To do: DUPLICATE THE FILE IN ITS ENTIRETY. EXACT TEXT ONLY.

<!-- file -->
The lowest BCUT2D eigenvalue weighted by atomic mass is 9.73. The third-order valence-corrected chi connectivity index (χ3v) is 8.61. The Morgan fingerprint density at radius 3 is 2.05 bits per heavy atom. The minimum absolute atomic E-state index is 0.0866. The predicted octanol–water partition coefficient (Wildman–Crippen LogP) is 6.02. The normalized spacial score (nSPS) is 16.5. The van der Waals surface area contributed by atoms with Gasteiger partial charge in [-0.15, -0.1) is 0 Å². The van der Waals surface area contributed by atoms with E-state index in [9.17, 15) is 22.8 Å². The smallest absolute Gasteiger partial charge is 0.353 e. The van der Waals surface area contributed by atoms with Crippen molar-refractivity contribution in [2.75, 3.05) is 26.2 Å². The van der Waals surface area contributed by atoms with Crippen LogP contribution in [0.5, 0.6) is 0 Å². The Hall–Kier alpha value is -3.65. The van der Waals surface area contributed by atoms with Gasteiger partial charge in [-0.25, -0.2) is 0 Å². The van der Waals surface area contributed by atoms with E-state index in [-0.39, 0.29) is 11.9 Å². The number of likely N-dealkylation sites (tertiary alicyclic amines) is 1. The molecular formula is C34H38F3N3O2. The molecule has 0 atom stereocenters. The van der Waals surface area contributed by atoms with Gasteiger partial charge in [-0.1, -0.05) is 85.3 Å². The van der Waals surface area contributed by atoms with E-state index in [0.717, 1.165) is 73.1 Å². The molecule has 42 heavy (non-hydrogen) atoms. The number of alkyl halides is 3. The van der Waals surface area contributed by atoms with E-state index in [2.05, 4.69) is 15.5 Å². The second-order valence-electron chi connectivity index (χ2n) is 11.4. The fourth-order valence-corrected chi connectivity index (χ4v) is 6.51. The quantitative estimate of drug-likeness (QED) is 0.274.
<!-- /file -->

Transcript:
The lowest BCUT2D eigenvalue weighted by atomic mass is 9.73. The third-order valence-corrected chi connectivity index (χ3v) is 8.61. The Morgan fingerprint density at radius 3 is 2.05 bits per heavy atom. The minimum absolute atomic E-state index is 0.0866. The predicted octanol–water partition coefficient (Wildman–Crippen LogP) is 6.02. The normalized spacial score (nSPS) is 16.5. The van der Waals surface area contributed by atoms with Gasteiger partial charge in [-0.15, -0.1) is 0 Å². The van der Waals surface area contributed by atoms with E-state index in [9.17, 15) is 22.8 Å². The smallest absolute Gasteiger partial charge is 0.353 e. The van der Waals surface area contributed by atoms with Crippen molar-refractivity contribution in [2.75, 3.05) is 26.2 Å². The van der Waals surface area contributed by atoms with Crippen LogP contribution in [0.5, 0.6) is 0 Å². The Hall–Kier alpha value is -3.65. The van der Waals surface area contributed by atoms with Gasteiger partial charge in [-0.25, -0.2) is 0 Å². The van der Waals surface area contributed by atoms with E-state index in [-0.39, 0.29) is 11.9 Å². The number of likely N-dealkylation sites (tertiary alicyclic amines) is 1. The molecular formula is C34H38F3N3O2. The molecule has 0 atom stereocenters. The van der Waals surface area contributed by atoms with Gasteiger partial charge in [-0.1, -0.05) is 85.3 Å². The van der Waals surface area contributed by atoms with E-state index in [0.717, 1.165) is 73.1 Å². The molecule has 42 heavy (non-hydrogen) atoms. The number of alkyl halides is 3. The van der Waals surface area contributed by atoms with E-state index in [2.05, 4.69) is 15.5 Å². The second-order valence-electron chi connectivity index (χ2n) is 11.4. The fourth-order valence-corrected chi connectivity index (χ4v) is 6.51. The quantitative estimate of drug-likeness (QED) is 0.274.